Backyard beekeeping helping the plight of the honey bee

Over the last few years, news reports, documentaries, even magazines, have all featured the plight of the honey bee.{}Unfortunately, most of the buzz is negative, focusing on a die off of massive proportions.United States Department Agriculture researchers estimate nearly one third of managed colonies in the U.S. during the winter of 2012.The culprit is called CCD, or Colony Collapse Disorder."It's a phenomenon where a lot of bees die off suddenly it doesn't have one specific cause," explained Jon Zawislak, the honey bee specialist with University of Arkansas Cooperative Extension Service. "It involves diseases and parasites of diseases but it also relates to nutrition and habitat loss pollution as well as pesticide exposure."According to the Natural Resources Defense Council, bees pollinate over 100 crops worth over $15 billion and produce over $150 million of honey in the United States annually.In Arkansas, all you have to do to see the importance of the honey bee is visit a local farmer's market. Melons, blueberries, peaches and squash are just a few examples of produce that relies on the bee.While most of the national attention is on the bee's decline, here in the Natural State, not all of the news is bad."It has not affected beekeepers in Arkansas as much as other places because we don't have as many commercial beekeepers here as other states do. It hasn't hit the hobbyist beekeepers quite as hard," Zawislak explained. "All of the extra media attention on the decline of honey bees certainly made people more aware of bees and the necessity of pollinators in food production. It's focused attention on honey bees in particular as something that you can add to your backyard."More and more Arkansans are adding hives to their backyards and gardens.Carla Hazelwood lives in West Little Rock and is relatively new to beekeeping. After taking a beginners class a few months ago, she decided to introduce two hives to her other backyard residents."I also have chickens and they are so low maintenance and they give me eggs, and the bees are productive and give me honey," Hazelwood said. "Yet I don't have to be on top of them all the time and I don't have to have 10 acres to have a beehive."The beekeeping craze has even hit the Arkansas Governor's Mansion, as First Lady Ginger Beebe recently added a couple of hives so she could have her own honey."We had a group of bees who made their home in the pergola which is in the garden, and we had to get a beekeeper to get them out," Beebe said. "We received so much honey from that one hive that it made us start thinking we could do this here. And in April we got out first bees."She says the bees have been a welcome addition to the gardens at the mansion and hopes the new bees help raise awareness about beekeeping.Beebe did have some concerns initially about how the bees might impact tours at the mansion, but says they haven't been an issue."They're not in their space, and the bees are busy, they're working," Beebe explained. "We haven't had any negative effects from having the bees. I think it's piqued everyone's interest. They think if we have them here and they can have them in their backyard. And it's just so interesting. I think we can learn a lot from bees if we really study them."Studying bees and getting children interested in beekeeping was the goal at the Hillary Clinton Library last week.{}The kids got to uncap the honeycomb from the hive's frames, then put the frames of honey into the extractor, and out comes raw honey. Everyone got a taste.The grassroots approach, combined with the rise in beekeeping popularity, seems destined to keep the bees' future from going up in smoke.{}"I would say the future of beekeeping is looking a little brighter because of all of the interest in it," {}Zawislak said. "I think that once we get over this hump and assist the bees to get out of this slump, we'll be moving in the right direction with them."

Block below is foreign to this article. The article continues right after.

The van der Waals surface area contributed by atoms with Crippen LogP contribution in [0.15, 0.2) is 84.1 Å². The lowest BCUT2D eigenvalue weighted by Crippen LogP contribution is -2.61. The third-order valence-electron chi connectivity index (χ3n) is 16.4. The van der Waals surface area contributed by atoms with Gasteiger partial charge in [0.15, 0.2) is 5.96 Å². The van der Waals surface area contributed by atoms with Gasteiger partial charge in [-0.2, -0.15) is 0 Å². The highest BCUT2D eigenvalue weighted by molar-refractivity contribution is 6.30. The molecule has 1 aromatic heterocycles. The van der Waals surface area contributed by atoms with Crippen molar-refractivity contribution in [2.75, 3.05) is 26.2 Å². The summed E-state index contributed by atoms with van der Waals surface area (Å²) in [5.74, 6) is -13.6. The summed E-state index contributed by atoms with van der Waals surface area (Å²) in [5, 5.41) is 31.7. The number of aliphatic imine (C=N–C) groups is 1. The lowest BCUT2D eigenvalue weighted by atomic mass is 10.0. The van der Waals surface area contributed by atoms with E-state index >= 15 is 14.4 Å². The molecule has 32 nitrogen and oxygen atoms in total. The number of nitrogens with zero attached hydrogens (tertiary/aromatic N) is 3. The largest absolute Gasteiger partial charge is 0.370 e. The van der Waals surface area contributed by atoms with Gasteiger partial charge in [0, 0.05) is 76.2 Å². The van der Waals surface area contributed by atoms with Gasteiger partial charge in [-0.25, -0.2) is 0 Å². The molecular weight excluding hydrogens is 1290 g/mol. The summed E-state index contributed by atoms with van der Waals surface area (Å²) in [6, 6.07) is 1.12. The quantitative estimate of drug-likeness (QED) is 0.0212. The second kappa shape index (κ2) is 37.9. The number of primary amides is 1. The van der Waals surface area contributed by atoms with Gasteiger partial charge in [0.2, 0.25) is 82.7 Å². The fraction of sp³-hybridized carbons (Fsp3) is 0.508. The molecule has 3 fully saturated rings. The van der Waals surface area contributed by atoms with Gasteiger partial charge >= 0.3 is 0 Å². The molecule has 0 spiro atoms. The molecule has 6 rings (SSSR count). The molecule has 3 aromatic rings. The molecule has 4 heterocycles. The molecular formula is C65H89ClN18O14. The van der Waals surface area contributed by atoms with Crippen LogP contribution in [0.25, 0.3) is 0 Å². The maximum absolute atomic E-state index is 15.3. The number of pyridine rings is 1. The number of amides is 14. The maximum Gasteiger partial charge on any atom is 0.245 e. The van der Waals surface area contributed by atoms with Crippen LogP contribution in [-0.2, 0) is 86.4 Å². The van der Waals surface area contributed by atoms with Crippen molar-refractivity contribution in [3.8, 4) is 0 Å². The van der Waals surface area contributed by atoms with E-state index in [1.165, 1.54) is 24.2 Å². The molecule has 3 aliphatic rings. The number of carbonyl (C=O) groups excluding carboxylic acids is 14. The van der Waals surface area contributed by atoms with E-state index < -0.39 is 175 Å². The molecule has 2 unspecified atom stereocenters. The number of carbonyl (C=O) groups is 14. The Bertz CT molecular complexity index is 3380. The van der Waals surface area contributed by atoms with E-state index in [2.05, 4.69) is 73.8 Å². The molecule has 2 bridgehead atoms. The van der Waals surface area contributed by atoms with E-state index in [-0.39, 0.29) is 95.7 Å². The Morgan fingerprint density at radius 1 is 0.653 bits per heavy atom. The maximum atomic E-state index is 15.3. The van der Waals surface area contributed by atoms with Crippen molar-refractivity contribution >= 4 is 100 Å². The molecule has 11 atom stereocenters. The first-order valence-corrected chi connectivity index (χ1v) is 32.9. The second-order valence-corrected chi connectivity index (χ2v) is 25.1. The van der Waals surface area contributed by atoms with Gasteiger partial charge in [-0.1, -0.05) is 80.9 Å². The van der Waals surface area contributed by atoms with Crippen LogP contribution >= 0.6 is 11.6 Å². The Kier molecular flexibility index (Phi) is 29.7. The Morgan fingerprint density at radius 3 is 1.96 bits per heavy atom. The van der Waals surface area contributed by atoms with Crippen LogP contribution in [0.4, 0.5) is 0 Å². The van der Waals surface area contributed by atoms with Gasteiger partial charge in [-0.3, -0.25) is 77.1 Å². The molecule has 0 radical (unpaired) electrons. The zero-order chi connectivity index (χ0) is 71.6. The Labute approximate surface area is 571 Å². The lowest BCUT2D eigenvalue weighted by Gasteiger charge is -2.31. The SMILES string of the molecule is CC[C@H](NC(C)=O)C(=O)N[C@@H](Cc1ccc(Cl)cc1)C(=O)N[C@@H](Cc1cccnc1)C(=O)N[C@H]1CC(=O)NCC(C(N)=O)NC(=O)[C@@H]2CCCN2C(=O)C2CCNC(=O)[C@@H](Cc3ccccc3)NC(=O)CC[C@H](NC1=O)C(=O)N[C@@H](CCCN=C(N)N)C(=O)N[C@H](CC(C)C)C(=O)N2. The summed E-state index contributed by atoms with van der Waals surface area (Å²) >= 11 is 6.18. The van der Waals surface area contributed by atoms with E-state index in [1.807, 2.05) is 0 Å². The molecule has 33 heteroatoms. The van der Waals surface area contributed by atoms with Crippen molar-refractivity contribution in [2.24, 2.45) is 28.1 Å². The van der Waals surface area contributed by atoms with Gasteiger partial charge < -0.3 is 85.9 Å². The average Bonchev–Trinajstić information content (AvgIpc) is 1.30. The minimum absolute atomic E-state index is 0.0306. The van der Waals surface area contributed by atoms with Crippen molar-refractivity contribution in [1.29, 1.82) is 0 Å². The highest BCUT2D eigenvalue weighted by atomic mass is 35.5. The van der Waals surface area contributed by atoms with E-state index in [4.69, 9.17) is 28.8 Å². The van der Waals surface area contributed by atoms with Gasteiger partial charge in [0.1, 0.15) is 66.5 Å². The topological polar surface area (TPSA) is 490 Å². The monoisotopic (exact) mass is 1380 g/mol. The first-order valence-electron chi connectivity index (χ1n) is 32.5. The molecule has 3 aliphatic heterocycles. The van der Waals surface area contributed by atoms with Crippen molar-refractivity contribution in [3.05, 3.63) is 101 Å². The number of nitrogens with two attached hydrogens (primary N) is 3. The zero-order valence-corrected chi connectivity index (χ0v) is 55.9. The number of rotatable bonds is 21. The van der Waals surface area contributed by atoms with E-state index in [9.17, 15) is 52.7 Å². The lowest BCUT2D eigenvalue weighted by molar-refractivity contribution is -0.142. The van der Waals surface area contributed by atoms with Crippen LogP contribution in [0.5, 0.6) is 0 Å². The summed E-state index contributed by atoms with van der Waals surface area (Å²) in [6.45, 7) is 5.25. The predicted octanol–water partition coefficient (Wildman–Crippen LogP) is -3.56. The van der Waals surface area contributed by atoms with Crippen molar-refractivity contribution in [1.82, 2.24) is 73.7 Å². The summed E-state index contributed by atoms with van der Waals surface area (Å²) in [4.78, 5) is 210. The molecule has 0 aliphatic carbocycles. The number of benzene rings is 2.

For more information about beekeeping, visit:

- the University of Arkansas' beekeeping website

- the Arkansas Beekeeper Association

- Sun Raw Apiaries -{}{}(501) 680-7819